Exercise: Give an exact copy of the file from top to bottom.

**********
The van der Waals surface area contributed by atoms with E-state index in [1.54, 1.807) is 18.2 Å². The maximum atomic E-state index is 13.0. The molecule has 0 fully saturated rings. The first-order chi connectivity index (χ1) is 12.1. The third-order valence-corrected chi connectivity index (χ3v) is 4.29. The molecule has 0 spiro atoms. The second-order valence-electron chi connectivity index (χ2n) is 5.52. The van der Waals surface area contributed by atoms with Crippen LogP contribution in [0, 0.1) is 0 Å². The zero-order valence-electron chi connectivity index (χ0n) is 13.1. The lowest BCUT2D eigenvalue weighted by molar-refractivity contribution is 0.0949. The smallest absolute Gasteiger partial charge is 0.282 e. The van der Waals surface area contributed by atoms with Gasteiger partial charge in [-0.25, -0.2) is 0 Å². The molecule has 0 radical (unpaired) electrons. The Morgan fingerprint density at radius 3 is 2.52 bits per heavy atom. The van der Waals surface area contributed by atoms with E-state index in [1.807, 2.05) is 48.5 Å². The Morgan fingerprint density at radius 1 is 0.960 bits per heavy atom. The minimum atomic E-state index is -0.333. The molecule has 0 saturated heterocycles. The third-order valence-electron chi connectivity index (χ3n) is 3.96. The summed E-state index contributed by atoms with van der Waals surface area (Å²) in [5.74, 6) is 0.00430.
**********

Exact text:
The van der Waals surface area contributed by atoms with E-state index in [1.54, 1.807) is 18.2 Å². The maximum atomic E-state index is 13.0. The molecule has 0 fully saturated rings. The first-order chi connectivity index (χ1) is 12.1. The third-order valence-corrected chi connectivity index (χ3v) is 4.29. The molecule has 0 spiro atoms. The second-order valence-electron chi connectivity index (χ2n) is 5.52. The van der Waals surface area contributed by atoms with Crippen LogP contribution in [0, 0.1) is 0 Å². The zero-order valence-electron chi connectivity index (χ0n) is 13.1. The lowest BCUT2D eigenvalue weighted by molar-refractivity contribution is 0.0949. The smallest absolute Gasteiger partial charge is 0.282 e. The van der Waals surface area contributed by atoms with Gasteiger partial charge in [-0.25, -0.2) is 0 Å². The molecule has 0 radical (unpaired) electrons. The Morgan fingerprint density at radius 3 is 2.52 bits per heavy atom. The van der Waals surface area contributed by atoms with E-state index in [1.807, 2.05) is 48.5 Å². The Morgan fingerprint density at radius 1 is 0.960 bits per heavy atom. The minimum atomic E-state index is -0.333. The molecule has 0 saturated heterocycles. The third-order valence-electron chi connectivity index (χ3n) is 3.96. The summed E-state index contributed by atoms with van der Waals surface area (Å²) in [5.74, 6) is 0.00430.